Recently it was reported that a new bumblebee species had settled in Iceland but now it turns out that there were two new species that look alike. The first new species spotted was the new garden bumblebee (Lat. Bombus hypnorum) but now the common carder bee (Lat. Bombus pascuorum) has also joined the group of new settlers.
The common carder bee, a new settler in Iceland, which originally was mistaken for the new garden bumblebee, another new settler. Photo by Erling Ólafsson. Copyright: The Icelandic Institute of Natural History.
Known as rydhumla (“rusty bumblebee”) in Icelandic, the new settler usually has a rusty-red torso and a slightly darker tail. However, the Icelandic variety seems to have a completely black upper tail and a rusty-red tail-end. The new garden bumblebee, on the other hand, has a white tail (see a picture of it here), Fréttabladid reports.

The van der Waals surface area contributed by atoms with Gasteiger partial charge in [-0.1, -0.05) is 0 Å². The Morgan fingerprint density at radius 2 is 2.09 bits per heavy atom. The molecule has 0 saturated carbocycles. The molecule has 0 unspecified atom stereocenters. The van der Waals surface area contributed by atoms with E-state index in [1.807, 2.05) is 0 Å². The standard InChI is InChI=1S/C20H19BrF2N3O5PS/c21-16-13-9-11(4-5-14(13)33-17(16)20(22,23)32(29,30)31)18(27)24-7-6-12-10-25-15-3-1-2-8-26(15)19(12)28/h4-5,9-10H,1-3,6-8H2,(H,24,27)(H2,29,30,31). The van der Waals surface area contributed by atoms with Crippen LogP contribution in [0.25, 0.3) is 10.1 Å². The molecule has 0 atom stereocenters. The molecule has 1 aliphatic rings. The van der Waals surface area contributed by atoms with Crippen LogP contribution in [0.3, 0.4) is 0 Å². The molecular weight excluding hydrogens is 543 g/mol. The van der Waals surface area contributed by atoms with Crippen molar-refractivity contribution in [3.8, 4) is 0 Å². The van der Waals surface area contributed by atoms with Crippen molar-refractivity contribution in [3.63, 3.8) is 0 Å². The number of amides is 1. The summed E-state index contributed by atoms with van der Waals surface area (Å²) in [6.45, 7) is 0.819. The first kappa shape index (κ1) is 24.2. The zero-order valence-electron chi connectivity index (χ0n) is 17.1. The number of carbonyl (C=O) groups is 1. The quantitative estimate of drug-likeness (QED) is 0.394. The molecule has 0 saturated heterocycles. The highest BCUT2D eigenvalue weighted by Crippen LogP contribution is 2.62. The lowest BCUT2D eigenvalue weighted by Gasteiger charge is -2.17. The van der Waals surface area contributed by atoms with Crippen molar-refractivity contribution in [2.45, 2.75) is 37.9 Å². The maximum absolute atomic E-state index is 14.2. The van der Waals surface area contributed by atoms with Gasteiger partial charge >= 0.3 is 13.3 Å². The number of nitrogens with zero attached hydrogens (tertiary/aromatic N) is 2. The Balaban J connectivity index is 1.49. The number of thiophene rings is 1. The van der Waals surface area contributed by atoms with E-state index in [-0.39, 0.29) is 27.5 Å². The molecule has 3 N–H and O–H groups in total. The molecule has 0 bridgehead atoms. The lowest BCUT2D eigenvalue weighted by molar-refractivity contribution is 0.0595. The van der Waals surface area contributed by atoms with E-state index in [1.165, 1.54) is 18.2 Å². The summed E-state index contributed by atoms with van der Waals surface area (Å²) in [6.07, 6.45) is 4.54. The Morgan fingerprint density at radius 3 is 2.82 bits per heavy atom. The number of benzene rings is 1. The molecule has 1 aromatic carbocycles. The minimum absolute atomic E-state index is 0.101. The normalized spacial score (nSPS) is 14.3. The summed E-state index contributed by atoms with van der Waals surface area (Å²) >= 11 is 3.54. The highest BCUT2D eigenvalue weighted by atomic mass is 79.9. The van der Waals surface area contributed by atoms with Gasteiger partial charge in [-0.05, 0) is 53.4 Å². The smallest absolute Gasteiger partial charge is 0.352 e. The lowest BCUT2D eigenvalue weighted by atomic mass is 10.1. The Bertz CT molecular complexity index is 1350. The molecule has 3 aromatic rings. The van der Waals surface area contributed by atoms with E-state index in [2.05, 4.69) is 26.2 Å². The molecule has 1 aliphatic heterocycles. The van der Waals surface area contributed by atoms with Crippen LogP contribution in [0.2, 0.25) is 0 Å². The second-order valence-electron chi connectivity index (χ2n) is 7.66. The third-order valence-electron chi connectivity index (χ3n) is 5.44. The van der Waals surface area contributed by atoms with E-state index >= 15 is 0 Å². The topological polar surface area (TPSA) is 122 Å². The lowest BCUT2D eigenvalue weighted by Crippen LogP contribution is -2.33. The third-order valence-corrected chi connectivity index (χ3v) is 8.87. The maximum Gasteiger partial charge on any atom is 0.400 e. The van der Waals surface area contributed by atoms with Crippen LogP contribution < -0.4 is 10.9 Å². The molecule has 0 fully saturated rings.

After news of the new garden bumblebee was received, British bee experts pointed out to the Icelandic Institute of Natural History that there might in fact be two new settlers in Iceland. After photos were examined that turned out to be the case.
It has been confirmed that the new garden bumblebee, raudhumla, or “red bumblebee” in Icelandic, has settled in Keflavík, Hafnarfjördur and Reykjavík and that the common carder bee has settled in Hveragerdi and Akureyri. It is believed that the latter species has settled more widely in the countryside.
Click here to read more about the new garden bumblebee.